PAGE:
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Escape Pod 502: Gorlack the Destroyer’s All You Can Eat Adventure


Gorlack the Destroyer’s All You Can Eat Adventure

by Robert Lowell Russell

Seven hundred battered cases of “Unleash Your Inner Awesome!” mega-nutri-bars dotted the purple grass for kilometers in every direction. Pelle the Silicate rested his rocky body on one of the battered metal crates and sighed.

Noxious smoke from the wrecked “Do-It-Yourself and Save!” cargo lander wrinkled Pelle’s nose. He wondered if the “environmentally friendly materials” the lander was constructed from were in fact sarki beetle shells and dung.

Pelle had bet the Silicate colonists on this distant world would trade their exotic spices and rare materials for a little taste of home. Now, those little tastes were baking in their crates under an alien sun, a thousand kilometers from the nearest settlement.

“I’m ruined,” he muttered.


Gorlack the Destroyer fixed his gaze on the rough-skinned alien sitting on the metal box.

“Bah! Zarg, my friend, it is only another of the stone creatures.”

Zarg shook his head. “These are trying times.”

The troop of warriors and women gathered behind Gorlack murmured its discontent.
“A number three fusion blade will pierce the creature’s hide,” said Zarg, “but leave its soft, inner flesh intact. They taste like kana.”

Gorlack spat on the grass. “Everything tastes like kana. I long for a proper meal.” He turned to Zarg and rested a furred paw on the other’s shoulder. “The number three blade it will be, but first, honor demands I offer the creature challenge.”

“The coward will refuse.”

Gorlack nodded. “Undoubtedly.” He strode boldly through the grass, approaching the alien. The murmurs turned to silence.

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Escape Pod 493: Beyond the Trenches We Lie


Beyond the Trenches We Lie

By A. T. Greenblatt

This morning, the Globs are waiting for us, just like always. Despite what the official propaganda shows, we, this little band of ragged soldiers, don’t even bother to line up anymore. We just cram down our nutritional packets as fast as we can and climb out of our holes. Captain Beamon scowls at our lack of discipline, but he doesn’t push the point. Not when there’s a battle to be won.

Beyond the trenches, the meadow is flourishing from the war. The grass is dark and lush, though it’s been trampled by soldiers. You can hear the brook running about a hundred paces away, fat and happy, while the tall elm trees on its banks overlook the whole situation from a distance. Win or lose, they will still grow for a long time to come.

Every morning, I yank myself out of a trench, pull myself up with my cane, and make my way across the field. We never start the fight running, despite what the vids show. No need. The Globs will wait for us.

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Escape Pod 492: The Silent Ones


The Silent Ones

by Erica L. Satifka

The year travel opens up between alternate Earths is the first year you fall in love, with a strapping farm boy from one of the rural worlds named Paul. He takes you to a barn dance thrown by his people, where you learn to smoke a corncob pipe. His sister, a tiny girl with saucer eyes and dirty hair, steals your purse. You’re too hammered to mind.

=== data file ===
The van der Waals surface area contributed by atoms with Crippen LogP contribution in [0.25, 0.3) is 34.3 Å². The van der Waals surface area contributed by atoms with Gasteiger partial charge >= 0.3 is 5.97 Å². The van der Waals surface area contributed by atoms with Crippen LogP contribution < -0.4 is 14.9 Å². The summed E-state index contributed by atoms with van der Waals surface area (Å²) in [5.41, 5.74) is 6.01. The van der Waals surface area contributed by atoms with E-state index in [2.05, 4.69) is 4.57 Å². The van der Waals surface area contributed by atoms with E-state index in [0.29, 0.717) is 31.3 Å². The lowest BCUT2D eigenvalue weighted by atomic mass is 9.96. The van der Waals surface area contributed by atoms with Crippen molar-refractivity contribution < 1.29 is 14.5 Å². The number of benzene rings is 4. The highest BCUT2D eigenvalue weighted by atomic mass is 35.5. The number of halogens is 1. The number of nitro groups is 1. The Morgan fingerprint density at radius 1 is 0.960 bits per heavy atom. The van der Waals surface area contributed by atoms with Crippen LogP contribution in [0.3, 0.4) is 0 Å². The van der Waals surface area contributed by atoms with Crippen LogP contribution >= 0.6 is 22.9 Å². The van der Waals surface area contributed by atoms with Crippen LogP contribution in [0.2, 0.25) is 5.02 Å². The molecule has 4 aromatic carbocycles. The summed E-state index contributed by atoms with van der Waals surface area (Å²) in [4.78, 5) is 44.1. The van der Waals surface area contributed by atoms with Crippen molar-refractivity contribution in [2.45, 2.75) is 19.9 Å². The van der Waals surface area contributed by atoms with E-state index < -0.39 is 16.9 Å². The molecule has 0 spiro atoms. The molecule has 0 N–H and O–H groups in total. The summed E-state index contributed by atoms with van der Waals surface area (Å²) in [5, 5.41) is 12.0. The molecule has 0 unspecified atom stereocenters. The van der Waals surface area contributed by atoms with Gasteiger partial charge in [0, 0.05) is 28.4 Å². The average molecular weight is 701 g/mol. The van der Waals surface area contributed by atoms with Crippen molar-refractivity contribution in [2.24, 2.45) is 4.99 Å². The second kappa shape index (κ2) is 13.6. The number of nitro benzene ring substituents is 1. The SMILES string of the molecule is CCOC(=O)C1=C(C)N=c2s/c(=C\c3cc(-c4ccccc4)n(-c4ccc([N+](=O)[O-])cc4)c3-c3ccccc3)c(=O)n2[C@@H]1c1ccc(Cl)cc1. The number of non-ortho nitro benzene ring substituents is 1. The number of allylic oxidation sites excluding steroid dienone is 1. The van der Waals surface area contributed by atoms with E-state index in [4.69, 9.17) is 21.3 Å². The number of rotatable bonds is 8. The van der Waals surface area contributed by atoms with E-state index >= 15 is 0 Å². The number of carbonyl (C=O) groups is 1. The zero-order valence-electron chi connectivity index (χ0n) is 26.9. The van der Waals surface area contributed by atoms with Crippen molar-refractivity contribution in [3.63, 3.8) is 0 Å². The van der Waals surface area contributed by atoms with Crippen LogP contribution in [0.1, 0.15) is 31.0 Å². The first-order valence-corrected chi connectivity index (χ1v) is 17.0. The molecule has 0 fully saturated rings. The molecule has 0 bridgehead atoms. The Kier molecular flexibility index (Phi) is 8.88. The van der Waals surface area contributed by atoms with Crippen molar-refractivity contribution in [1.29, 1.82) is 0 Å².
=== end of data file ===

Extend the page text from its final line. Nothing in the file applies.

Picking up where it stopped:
You get drunk on apple wine and fuck Paul behind a haystack while a band of his cousins screeches on their fiddles and moans in that unintelligible alternate-world dialect of theirs. At the pale green Formica kitchen table, Paul gives you a stick-and-poke tattoo of his initials inside a heart.

But when your six days are up, it’s back through the travel gate with you, and no more Paul. You mope for weeks, watching but not performing the calisthenics exercises on television, alternating handfuls of candy and amphetamines. Finally, your two best girl friends drag you from your home – “Don’t be such a drag!” – and bring you to the club.

And that’s when you see your first silent one. With the robes and everything. Shit. He’s sipping a martini, looking totally out of place, bopping his head to a spastic electroclash beat. Club soda rises up your nose, coming close to spilling out.

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Escape Pod 451: The Aliens Made of Glass


The Aliens Made of Glass

by Helena Bell

Sister Charles Regina, formerly of the Daughters of Perpetual Help, attends to her boat, the Nunc Dimittis, as if it were the sole member of her parish. She scrubs the white transom, the gunwale, the wooden steps leading to the bridge, and the metal railings. She vacuums the carpet in the salon, empties then refills the refrigerator and checks the interior cabinets for ants. Once a week she cleans the bottom of the hull and even in this she is practiced and ritualed, reciting a dozen rosaries in time with the digs of her paint scraper, the bodies of barnacles swirling around her like ash. It gives her peace. Each action and inaction she commits will lead to consequences and she revels in the knowledge that everything worn away will be built up again. In these moments she does not miss the convent or her religion or God. She does not mind that the aliens are coming.

Sister Charles Regina, née Kathleen, brings the dock-master filets of tuna, wahoo, mahi mahi and sheepshead. For this and her company, Gray gives her electricity, use of the slip, and help with the lines. They watch the evening news together, and Gray does not ask about her lack of prayer over the meal. Kathleen does not ask after his parents or sister. He is her family; she is his. It is enough.

“The aliens passed Neptune today,” the local weather girl says, but she has been announcing the passing of Neptune for several days. A countdown glows in the right-hand corner with flickering dates and estimations. They will be here in 467 days, three years, or seven years, decades, soon, soon, sooner than we are ready.